German Chancellor Angela Merkel is arguably the world’s foremost example of women’s empowerment: an accomplished scientist turned national leader and one of the most powerful people (not just women) in the world. Notwithstanding Merkel’s achievements and those of other women leaders in German politics, the country lags behind its European peers in closing the gender pay gap. Germany’s pay gap stands at 21.5 percent, according to EU data: the third largest in Europe and well above the EU average of 16.2 percent.
A new law that went into effect in January is meant to help close that gap by allowing employees to request information about wage disparities from their employers, but as Carolynn Look and Elisabeth Behrmann pointed out in a recent Bloomberg feature, the law puts the onus on employees to ask, whereas other legislative efforts, like the UK’s mandatory pay gap reporting and similar laws being considered in France, compel employers to provide this information up front.
A major component of the challenge for Germany is cultural: The term Frauenberuf (women’s job) is still used to describe occupations like nursing, housekeeping, child care, and social work—jobs that are often low-paying, part-time, and lack clear pathways to career advancement, Look and Behrmann note:
Even in fields dominated by women, such as medical assistants, men can get paid 40 percent more. The lower pay, along with more part-time work for women, mean they earn about 50 percent less over their working lives than male peers, according to a 2017 study by the German Institute for Economic Research in Berlin.
Such discrepancies, along with shortfalls in childcare and social pressures, contribute to fewer women in the workforce — 78 percent of working-age German men were employed in 2016, compared with 70 percent of women, according to the country’s statistics office. That’s a missed opportunity for an economy battling a growth-sapping labor shortage. The Labor Ministry said in a report last year that it sees “significant potential”’ in raising the volume of hours worked by women, but that for that to happen general conditions would have to improve.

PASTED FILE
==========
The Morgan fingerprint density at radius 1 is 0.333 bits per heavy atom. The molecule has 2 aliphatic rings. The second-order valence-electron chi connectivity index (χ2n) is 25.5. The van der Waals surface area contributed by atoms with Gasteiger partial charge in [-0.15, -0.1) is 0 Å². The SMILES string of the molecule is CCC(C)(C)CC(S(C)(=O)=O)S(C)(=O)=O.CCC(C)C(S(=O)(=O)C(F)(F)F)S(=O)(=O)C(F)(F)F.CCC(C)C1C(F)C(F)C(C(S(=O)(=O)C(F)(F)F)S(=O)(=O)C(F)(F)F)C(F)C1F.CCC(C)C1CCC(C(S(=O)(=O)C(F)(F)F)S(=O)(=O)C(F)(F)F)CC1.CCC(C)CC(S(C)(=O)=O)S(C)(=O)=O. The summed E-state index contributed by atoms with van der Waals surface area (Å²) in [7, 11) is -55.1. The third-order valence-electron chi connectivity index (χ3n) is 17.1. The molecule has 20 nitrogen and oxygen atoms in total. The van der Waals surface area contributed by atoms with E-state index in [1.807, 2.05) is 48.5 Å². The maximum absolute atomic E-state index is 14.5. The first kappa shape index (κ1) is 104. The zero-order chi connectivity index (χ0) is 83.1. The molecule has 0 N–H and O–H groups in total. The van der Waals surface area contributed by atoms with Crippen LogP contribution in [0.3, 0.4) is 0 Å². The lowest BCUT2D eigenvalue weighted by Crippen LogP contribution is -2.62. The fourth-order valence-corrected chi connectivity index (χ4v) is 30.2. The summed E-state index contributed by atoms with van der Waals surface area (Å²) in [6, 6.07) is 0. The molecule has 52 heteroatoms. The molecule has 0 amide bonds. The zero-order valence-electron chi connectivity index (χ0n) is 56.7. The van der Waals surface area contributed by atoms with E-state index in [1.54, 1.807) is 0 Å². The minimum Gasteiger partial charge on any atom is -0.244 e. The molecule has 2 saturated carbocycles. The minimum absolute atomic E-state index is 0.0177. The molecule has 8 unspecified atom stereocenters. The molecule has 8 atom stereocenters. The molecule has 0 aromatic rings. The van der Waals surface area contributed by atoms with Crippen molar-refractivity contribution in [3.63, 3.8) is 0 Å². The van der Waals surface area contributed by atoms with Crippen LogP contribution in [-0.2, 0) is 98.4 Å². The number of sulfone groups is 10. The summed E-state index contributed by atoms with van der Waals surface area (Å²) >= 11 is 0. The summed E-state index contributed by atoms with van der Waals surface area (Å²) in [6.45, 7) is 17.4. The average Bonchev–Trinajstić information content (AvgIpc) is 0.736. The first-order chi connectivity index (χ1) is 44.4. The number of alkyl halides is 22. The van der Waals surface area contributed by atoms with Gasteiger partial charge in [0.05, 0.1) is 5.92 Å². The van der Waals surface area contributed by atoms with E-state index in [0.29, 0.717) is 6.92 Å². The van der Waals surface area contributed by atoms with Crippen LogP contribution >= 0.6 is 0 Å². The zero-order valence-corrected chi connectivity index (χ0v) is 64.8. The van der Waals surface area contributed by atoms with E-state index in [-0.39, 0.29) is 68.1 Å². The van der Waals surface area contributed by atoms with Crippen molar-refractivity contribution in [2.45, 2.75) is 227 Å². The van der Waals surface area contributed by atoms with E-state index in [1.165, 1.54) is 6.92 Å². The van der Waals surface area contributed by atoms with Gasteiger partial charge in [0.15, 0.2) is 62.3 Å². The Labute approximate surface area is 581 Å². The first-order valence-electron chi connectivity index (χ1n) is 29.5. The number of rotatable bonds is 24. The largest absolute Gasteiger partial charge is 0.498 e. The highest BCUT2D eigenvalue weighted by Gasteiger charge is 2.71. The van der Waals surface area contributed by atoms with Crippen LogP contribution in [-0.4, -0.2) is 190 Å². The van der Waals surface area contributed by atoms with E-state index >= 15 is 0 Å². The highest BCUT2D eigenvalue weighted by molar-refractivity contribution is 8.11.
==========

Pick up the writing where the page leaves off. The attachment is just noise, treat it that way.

The German government has made some efforts to improve women’s representation in the workplace; since 2016, it has been one of several European countries to mandate a certain degree of gender balance on the boards of large companies. Experts are pessimistic about the impact of the new transparency law, however, because most employees won’t come forward and ask: A survey from EY found that only one in eight respondents planned to ask their employer to explain their pay gap, while a third of those who said they would not ask said they feared negative repercussions from doing so.
So far, very few employees at Germany’s largest companies have made inquiries, but the government insists that the number of requests alone is not the indicator of the law’s effectiveness: “It is about those people asking questions who have reason to believe that they are disadvantaged or need better evidence for salary negotiations,” Germany’s Family Ministry said in a statement cited by Bloomberg. While conventional wisdom holds that pay transparency is key to closing wage gaps, some experts have debated whether this is true.
Germany’s pay gap challenge is reminiscent of the difficulty Denmark and other Scandinavian countries have had at achieving gender equality in the workplace despite robust public policy programs designed to help working women, like subsidized child care and generous parental leave for both mothers and fathers. The fact that women are still expected to play the primary role in household management and child care contributes to the pay gap by pushing women to scale back their careers, shift to part-time work, or drop out of the workforce entirely after having children. These gendered expectations still hold true in Germany as well. European welfare states may make it easier to be a working parent, but as long as women are doing the bulk of the parenting, the professional sacrifices working mothers make (and fathers don’t have to) will prevent the gender gap from closing.
Also serving as a potential barrier to gender equality in the German workplace are the country’s century-old labor laws, designed for a time when women were a much smaller segment of the workforce and rarely remained there after getting married and having children. These laws, which cap the number of hours an employee can be asked to work in a day, mandate regular break times, and establish a minimum amount of time between shifts, limit employers’ and employees’ options for flexible scheduling and remote work. Lack of flexibility in these areas is another contributing factor in the gender pay gap, as working parents (again, usually mothers) find it difficult to juggle professional and home responsibilities while adhering to a rigid work schedule.